Firefighters are physically and mentally challenged in order to fulfill the requirements of their job.  They experience many highs such as being able to assist people and be part of a family within the workplace. To the lows of witnessing people on possibly the worst day of their lives.

In order to protect public life and property, career firefighters do not hesitate to put their bodies on the line. Firefighters are exposed to hazardous materials which have been proven to cause various cancers.

Schedule 4A of the Workers’ Compensation and Injury Management Act 1981 (WA) addresses specified diseases for firefighters. There are 12 different cancers which are recognised and presumed to be caused due to a firefighters employment and exposure to carcinogens. To be successful with a workers’ compensation claim for one of the 12 diseases listed a firefighter must meet the qualifying years relating to the specific disease which ranges from 5 years to 25 years and the date of injury, generally the date of diagnosis, must be on or after 13 November 2013.

On Saturday, 17 April 2021 the Turner Freeman Perth office together with Mr Tim Kucera, Secretary of the United Professional Firefighters Union of Western Australia had the privilege of supporting a young Perth based firefighter, Mr Denis Jung who has recently been diagnosed with terminal primary site oesophageal cancer, one of the 12 presumptive cancers.  The quiz night was organised by one of Mr Jung’s fellow comrades with the aim of raising funds to assist with his expensive and vital treatment. The event hosted approximately 430 guests, all congregated to show their support for Mr Jung and his young family.  This was a prime example of the strong feeling of comradery within the emergency services.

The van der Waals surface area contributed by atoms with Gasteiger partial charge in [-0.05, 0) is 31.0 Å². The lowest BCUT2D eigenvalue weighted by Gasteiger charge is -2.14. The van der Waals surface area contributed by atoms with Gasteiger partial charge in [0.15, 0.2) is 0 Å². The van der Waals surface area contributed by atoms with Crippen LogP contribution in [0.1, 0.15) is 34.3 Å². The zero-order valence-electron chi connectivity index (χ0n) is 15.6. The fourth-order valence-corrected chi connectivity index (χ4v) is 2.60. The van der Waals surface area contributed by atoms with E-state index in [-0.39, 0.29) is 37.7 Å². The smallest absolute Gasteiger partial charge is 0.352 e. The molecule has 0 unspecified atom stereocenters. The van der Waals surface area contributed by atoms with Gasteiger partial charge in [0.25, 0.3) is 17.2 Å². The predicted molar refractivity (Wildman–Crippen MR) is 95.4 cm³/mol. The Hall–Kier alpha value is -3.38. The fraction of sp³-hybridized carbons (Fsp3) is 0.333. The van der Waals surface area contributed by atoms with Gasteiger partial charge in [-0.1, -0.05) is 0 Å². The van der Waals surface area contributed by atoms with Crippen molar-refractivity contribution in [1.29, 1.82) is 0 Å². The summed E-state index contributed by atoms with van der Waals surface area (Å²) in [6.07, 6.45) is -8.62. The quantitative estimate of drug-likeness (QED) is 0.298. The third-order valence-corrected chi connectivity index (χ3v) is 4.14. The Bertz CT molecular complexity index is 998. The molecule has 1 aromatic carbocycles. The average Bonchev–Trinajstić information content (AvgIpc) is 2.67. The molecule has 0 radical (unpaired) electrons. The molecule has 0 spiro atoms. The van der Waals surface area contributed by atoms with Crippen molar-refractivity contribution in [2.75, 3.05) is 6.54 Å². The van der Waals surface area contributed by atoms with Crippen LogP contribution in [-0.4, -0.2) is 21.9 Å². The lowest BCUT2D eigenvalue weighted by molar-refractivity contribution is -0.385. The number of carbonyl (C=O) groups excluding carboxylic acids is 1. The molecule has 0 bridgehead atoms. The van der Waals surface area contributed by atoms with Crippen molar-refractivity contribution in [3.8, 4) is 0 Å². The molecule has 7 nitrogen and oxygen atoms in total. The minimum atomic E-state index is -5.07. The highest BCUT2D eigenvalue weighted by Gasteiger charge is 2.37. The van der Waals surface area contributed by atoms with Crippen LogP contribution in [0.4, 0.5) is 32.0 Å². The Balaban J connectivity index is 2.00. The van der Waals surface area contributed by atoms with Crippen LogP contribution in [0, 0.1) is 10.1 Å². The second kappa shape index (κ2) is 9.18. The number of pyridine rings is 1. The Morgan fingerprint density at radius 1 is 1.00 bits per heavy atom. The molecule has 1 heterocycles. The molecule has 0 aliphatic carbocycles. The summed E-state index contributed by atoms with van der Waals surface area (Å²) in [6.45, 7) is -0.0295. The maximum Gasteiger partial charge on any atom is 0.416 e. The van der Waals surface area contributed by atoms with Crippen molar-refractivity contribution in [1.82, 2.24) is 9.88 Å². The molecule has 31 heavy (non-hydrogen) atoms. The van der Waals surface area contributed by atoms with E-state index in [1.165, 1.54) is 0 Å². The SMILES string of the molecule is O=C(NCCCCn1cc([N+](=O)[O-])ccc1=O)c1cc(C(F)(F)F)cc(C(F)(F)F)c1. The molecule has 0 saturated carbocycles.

There were many highlights to the night. The first being a video which showcased Mr Jung’s young niece. She spoke highly of her uncle and her endeavours of collecting 10c bottles in order to raise money for her uncle’s treatment. She was able to raise a staggering $600 which was greeted by an enormous applause from the crowd.

The next highlight was that of Mr Jung’s speech. Mr Jung began with a riddle, “who rescues the rescuer when the rescuer needs rescuing”. This riddle resonated among the entire room and Mr Jung did not provide his answer until the end of his speech. Mr Jung addressed his journey to becoming a firefighter and substation officer, a childhood dream of his as well as his journey to his shocking diagnosis and the mountain of support he has since received. The answer to Mr Jung’s riddle was simple, “his mates”, many of which were sitting in the room before him. With tears filling many eyes all 430 guests stood to their feet applauding Mr Jung for his heroism.

The evening ended with Mr Jung being presented with his 10 years of service certificate and the event organiser announcing that the night raised a staggering $38,000, all of which will go towards Mr Jung’s treatment and care in order to give him as much time as possible with his family.

Mr Jung’s outlook and dark sense of humour, a trait he explained is common among those within the emergency services, towards his diagnosis is nothing short of inspiring.